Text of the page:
Apparently the White Sox were more than aware of the redundancy of carrying both Jordan Danks and DeWayne Wise on the roster. They're sending Jordan back to AAA Charlotte, and replacing him with what was being announced Sunday as "pitching depth". In case you were wondering, Jordan Danks' last at-bat with the team was the walk-off home run.
That's an odd note to close on, and a bitter pill for Danks, since the Sox consciously chose to replace him with an older, more fully-realized version of himself. He gets three weeks of full-time play before he's likely brought back, where he'll be lucky to scrape away half the meager amount of plate appearances he was already being given.
DeWayne Wise had an RBI single Sunday, and has flashed his some of his power in very limited playing time this season, but his career statistics suggest he can't really be regarded as an offensive upgrade over anyone. Thus, the reasons he's replacing Danks have to be of the "veteran, experience, trusted" variety, and other qualities that will be hard to glean from the outside. We just have nostalgia.
On a positive note, that pitching depth will surely come to good use. Brett Myers and Matt Thornton should be flying to Toronto in ice tubs.
Konerko's undergoing tests Monday at good old Rush University Hospital in Chicago to determine his progress in recovering from a mild concussion. If he gets a positive evaluation, he'll resume workout activities and probably be ready for Friday.
If he doesn't, he's probably not going to get cleared to play in time for the start of the Royals series. Which is great news for that anonymous bullpen depth guy.
Robin Ventura, the guy who recently put both his catchers in the starting lineup Saturday night--and scored seven runs while doing it!--has stated his desire to have a third catcher on the roster come September call-ups.
Obviously, we all hope that means a trip down to the avocado farm to talk Donny Lucy into taking a shot at being a playoff legend.
Youkilis making it through this season alive
Youkilis was already dealing with a sore knee on Saturday night, maybe he was even thinking about the knee at the very moment Grant Balfour hit him in the forearm with a fastball.
He missed Sunday's game, but defined his arm as "more stiff than sore".
Soreness, stiffness, tightness, tenderness...who knows what it means? All of these terms have been abused beyond recognition. There are no broken bones and he might play Monday. Maybe they should just rest him during all road games, and save him for home games, where he pretty much is never not homering.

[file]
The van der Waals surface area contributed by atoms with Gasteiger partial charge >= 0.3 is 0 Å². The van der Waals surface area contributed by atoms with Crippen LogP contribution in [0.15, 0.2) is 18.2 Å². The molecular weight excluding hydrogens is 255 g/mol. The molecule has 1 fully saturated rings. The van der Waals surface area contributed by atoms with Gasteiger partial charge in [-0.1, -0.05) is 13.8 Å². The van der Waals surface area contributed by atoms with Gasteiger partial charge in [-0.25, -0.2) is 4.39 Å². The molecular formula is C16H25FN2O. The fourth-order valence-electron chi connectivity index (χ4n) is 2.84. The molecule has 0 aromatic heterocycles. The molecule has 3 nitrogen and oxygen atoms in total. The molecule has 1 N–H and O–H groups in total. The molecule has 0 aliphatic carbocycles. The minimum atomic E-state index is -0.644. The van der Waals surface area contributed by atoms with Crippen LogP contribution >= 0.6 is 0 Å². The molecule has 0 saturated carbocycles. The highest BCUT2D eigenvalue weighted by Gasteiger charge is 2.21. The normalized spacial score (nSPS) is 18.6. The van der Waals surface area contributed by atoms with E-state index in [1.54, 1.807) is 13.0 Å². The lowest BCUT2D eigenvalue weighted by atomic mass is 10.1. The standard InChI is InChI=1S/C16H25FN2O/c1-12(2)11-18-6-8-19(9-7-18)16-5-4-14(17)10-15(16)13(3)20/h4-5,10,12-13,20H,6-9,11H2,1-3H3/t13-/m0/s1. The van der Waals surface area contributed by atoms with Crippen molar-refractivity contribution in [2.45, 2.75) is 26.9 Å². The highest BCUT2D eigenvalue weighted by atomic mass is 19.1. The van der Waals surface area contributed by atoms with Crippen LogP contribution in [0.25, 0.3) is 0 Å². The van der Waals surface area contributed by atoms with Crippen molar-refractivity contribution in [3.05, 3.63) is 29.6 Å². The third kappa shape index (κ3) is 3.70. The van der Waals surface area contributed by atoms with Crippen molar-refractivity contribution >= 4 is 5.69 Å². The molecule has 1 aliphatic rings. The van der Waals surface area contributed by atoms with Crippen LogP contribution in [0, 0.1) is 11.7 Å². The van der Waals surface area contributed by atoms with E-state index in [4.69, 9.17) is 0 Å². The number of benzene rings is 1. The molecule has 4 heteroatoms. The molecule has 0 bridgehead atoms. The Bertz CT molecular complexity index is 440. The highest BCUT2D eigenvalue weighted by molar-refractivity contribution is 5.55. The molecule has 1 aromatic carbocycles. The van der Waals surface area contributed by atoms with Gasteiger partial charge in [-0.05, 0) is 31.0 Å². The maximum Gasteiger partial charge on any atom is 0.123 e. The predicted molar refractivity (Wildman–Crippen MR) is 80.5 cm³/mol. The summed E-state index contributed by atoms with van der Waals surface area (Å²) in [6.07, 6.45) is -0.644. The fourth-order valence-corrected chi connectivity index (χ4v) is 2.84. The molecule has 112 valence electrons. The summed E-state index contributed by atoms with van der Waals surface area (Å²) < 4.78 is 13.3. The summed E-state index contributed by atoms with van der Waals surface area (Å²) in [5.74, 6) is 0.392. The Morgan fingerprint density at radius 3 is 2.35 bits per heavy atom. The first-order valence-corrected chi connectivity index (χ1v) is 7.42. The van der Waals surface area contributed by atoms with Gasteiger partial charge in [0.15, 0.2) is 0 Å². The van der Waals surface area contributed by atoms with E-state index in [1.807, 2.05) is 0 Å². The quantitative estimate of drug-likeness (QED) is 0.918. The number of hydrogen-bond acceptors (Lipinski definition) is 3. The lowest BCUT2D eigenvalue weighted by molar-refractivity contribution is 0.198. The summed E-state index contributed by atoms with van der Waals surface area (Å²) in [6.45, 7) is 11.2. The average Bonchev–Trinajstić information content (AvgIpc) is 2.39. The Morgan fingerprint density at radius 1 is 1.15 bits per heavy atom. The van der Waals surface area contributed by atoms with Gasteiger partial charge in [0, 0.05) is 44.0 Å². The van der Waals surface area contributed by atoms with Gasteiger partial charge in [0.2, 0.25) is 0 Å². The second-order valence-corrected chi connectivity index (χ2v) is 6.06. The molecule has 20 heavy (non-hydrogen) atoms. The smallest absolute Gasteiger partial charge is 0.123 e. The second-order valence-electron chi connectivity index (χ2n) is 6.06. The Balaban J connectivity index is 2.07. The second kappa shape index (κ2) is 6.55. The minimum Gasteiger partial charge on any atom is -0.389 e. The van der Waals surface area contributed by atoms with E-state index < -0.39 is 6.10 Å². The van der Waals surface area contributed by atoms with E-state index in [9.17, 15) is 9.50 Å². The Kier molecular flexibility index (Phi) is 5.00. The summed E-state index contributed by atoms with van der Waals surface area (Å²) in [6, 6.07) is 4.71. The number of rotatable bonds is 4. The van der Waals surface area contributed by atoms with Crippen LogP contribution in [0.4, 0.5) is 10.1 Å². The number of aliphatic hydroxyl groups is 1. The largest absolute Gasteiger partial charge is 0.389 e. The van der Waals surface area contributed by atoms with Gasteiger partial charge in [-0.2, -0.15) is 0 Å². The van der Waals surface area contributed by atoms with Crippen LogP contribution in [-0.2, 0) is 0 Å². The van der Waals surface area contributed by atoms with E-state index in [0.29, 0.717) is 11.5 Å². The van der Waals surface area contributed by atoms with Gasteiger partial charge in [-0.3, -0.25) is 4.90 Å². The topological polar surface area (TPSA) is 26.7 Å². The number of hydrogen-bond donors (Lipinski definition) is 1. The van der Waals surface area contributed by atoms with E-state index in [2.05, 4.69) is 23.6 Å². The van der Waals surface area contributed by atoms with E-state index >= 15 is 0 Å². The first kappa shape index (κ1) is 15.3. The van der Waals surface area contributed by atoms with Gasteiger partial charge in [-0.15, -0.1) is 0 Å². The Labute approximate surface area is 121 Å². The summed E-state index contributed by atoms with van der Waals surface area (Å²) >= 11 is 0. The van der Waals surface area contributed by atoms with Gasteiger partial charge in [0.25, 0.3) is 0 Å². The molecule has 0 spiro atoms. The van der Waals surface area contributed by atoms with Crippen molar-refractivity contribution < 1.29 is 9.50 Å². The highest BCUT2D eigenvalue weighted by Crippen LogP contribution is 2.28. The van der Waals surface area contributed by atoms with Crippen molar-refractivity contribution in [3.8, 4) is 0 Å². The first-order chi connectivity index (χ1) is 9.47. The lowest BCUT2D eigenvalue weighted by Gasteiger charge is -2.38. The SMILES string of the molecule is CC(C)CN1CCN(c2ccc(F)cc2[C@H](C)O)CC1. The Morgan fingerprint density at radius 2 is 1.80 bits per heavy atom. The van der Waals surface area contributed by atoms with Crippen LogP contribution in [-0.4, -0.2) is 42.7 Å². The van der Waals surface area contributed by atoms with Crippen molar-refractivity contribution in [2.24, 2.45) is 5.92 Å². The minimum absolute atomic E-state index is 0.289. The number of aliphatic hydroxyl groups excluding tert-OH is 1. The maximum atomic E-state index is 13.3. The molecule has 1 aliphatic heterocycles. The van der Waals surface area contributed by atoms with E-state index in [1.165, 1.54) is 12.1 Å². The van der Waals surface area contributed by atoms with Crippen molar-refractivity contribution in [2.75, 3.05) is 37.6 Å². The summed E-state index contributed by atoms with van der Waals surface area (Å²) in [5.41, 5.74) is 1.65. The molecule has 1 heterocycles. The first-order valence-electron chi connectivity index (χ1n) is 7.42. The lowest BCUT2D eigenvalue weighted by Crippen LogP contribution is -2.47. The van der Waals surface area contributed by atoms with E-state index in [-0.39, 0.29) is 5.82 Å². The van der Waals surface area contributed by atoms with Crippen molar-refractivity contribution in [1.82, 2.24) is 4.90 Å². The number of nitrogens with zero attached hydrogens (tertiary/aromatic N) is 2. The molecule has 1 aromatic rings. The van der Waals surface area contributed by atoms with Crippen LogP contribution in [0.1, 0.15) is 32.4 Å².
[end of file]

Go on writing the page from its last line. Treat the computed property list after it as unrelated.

That one pitch Thornton threw to Jonny Gomes
The White Sox were terrorized by lefty-killer Jonny Gomes over the weekend, who hit two home runs off of lefties and in doing so firmly reminded everyone why he has a major league job. Only the Saturday blast against Matt Thornton really stung, and came on a big, hanging breaking ball that no one really associates with him...yet.
Answering questions on the pitch selection, Thornton sounded like a veteran reliever annoyed about being second-guessed about a single pitch.
"Our scouting report said, 'First-pitch breaking ball, outside. Strike 1 every time,'" Thornton said. "My thought was that maybe I'd hung the pitch a little bit. I went back and watched it and talked to [catcher] Tyler [Flowers] and he said that he was going to catch it at the knees. It was going to be the right pitch."
"It caught me off guard he even swung, but that's the way it is. It's the game of baseball. He hit a line drive and it got out."
Player quotes rarely get more in-depth than that. Expecting Thornton to blow Gomes away with heat isn't in line with the type of player Thornton is anymore, or the type of mismatch he was dealing with. The plan was sound, and he failed to execute.
No stopping them now
Don Cooper announced that there are no plans to shut down Chris Sale or Jose Quintana, which makes sense since that would pretty much ruin the season. However, he did leave the option of another skip in the rotation down the road for them if needed.
Sale is sitting at 138.2 IP after this past week, and gave up four of his 11 home runs on the season in his last two outings. All of them were solo. He seems both unlikely to continue to be plagued with such problems, or to continue to escape damage.
Brett projects the likelihood of key White Sox veterans returning to the 2013 club, and offers more inside information than us lowly bloggers can bring to the discussion.
Mark Primiano covers the 'Favorite Things' gift-baskets the White Sox players arranged. There's pretty much no middle ground for reactions to Alex Rios' basket.